Most of the other provisions are a little more straightforward. There's now a 1% excise tax on stock buybacks for publicly traded corporations. That's a widely, I think pretty well understood proposal. A lot of people don't like it, of course, but it is well understood. That's a first-time thing. It's a new thing. That raises about 70 billion. There's a provision on excess limitation of non-business losses, which sounds wacky.
Basically what it means is that if you own business interests in two separate businesses, one has a gain, the other has a loss, there are limits on how much you can use the loss to eat up the gain. I mean, that's all that is. That's an extension of current law. It's actually a policy from TCJA 2017 that we used as an offset, as a base broadener to help lower rates. They extend that for another couple of years.
Then the other big piece is IRS enforcement. The way that works is folks have probably heard there's a $200 billion number associated with that. Really what happens is they are spending $80 billion and investing that in IRS resources and CBO on net says that raises 120, right? You spend 80, you raise 200 gross, minus the 80 you spent, that's 120 net. All those pieces together are the revenue pieces of the package.
There's also Superfund, which I think we may come back to in a minute. That's about $10/15 billion. That's what we raise. Where do they spend that? Well, I mean, there are two big buckets. One bucket is ACA premium tax credit extension, that is subsidies associated with the Affordable Care Act exchange marketplaces. That's a several hundred billion dollar item in Manchin's tenure scoring since. It's a little more affordable than that in this bill, because they only did it over three years. Under their accounting, it's I think a little less than a hundred billion.
The big chunk of what's left is mostly I think what we're concerned with and what we're interested in talking about today, which is energy-related policy, both some spending policies, but also a ton of tax incentives developed through the Ways and Means Committee, the finance committee structured through the tax code, extensions and expansions of old energy-related incentives and a lot of new stuff as well. That really is the bill.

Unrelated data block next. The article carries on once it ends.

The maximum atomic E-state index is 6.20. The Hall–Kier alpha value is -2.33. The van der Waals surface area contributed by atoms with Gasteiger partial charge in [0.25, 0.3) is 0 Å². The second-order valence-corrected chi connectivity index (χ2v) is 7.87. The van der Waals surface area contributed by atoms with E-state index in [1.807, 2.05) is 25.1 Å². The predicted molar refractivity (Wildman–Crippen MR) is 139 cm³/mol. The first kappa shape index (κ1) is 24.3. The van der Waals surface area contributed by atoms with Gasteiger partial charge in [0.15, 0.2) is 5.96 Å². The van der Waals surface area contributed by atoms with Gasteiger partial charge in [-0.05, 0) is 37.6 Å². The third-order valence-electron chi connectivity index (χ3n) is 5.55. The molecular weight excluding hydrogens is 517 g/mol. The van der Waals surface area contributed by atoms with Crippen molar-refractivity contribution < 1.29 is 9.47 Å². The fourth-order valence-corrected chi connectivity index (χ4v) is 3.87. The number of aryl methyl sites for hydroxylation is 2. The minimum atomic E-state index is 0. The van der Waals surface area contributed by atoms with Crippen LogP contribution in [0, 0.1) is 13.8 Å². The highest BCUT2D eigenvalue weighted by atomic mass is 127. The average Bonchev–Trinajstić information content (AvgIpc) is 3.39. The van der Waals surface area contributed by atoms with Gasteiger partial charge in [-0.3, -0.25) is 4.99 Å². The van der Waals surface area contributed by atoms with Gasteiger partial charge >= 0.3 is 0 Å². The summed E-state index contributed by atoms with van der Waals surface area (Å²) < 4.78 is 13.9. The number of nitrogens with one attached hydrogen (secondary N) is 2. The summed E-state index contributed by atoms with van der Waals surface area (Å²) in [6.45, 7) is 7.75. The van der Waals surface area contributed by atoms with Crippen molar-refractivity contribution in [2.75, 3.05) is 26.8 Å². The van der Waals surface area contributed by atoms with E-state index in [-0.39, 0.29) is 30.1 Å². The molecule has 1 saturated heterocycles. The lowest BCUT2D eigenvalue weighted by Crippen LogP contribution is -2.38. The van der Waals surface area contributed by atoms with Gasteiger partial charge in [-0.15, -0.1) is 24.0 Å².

What's not in the bill? A lot of things that were discussed and thought about for a long time. Corporate rate increases are not in the bill, international tax reforms that had adverse implications for a number of people in the energy industry are not in the bill, a windfall profits tax, that's not in the bill, carried interest, which was in a late version of the bill, ended up being out.
We can spend a lot of time talking about carried interest just by itself, although I don't know that that's going to be fruitful for us. SALT issues are not in the bill. The 3.8% net investment income tax increase, not in the bill, surtaxes on millionaires and billionaires, not in the bill. All this stuff that had been on the table for a long time ended up out. Hopefully that makes some sense, but it's a big bill to try and digest or summarize.
JB: No, it's a lot. No, thanks for walking us through that. If we could pivot to energy, can you tell us about what some of the provisions are, especially the ones that are important to the oil and gas industry?
JS: Yeah. I would break the energy provisions down into three separate buckets. I think there are a lot of ways to think about them and talk about them. The first bucket I'd say is extensions and expansions of prior law. You think about traditional tax extenders. You think about things like the Section 48 investment tax credit, which most people think of in the context of solar energy at 30% ITC per solar, think about things like the Section 45 production tax credit, which most people think of in the context of wind.
Although each of those policies also contains several other technologies and resources that are eligible for those credits. There are a number of other incentives for investment, production, for fuels, alternative fuels, which were extended, in some cases expanded, slightly modified, tweaked. A second bucket to think about there is new policies and in particular, the new policies like the new policy world focused on renewables.
Senator Wyden, who's the chairman of the finance committee, the Democratic chairman, has had this regime in mind for a long time about a technology-neutral credit regime instead of the hodgepodge of different credits and incentives we have now. A version of that tech-neutral approach, tech-neutral investment credit, tech-neutral production credit, tech-neutral fuels credits, all those are in the bill. They don't kick in for a couple of years, but they are in the bill. That really is its own thing.
I would say the third bucket is new policies or really dramatic reinventions and expansions to old policies that affect the traditional energy industry. There I'd think about things like the really significant expansion for the Section 45 cap Q carbon capture and sequestration credit. I think about the new credit for hydrogen production. I think about the expansion of the investment tax credit to include energy storage that does incorporate in a small way hydrogen.
There are a number of those things as well, but again, there are a lot of ways to talk about this and I think a lot of ways to think about it.
JB: That 45Q tax credit, obviously that's been a big topic for the oil and gas industry, hydrogen to an extent as well and storage. Those are all things that are important from the decarbonization perspective as companies make commitments to lower their carbon footprint. Can you talk about that 45Q tax credit extension? What took place there and a little bit about the politics in that one?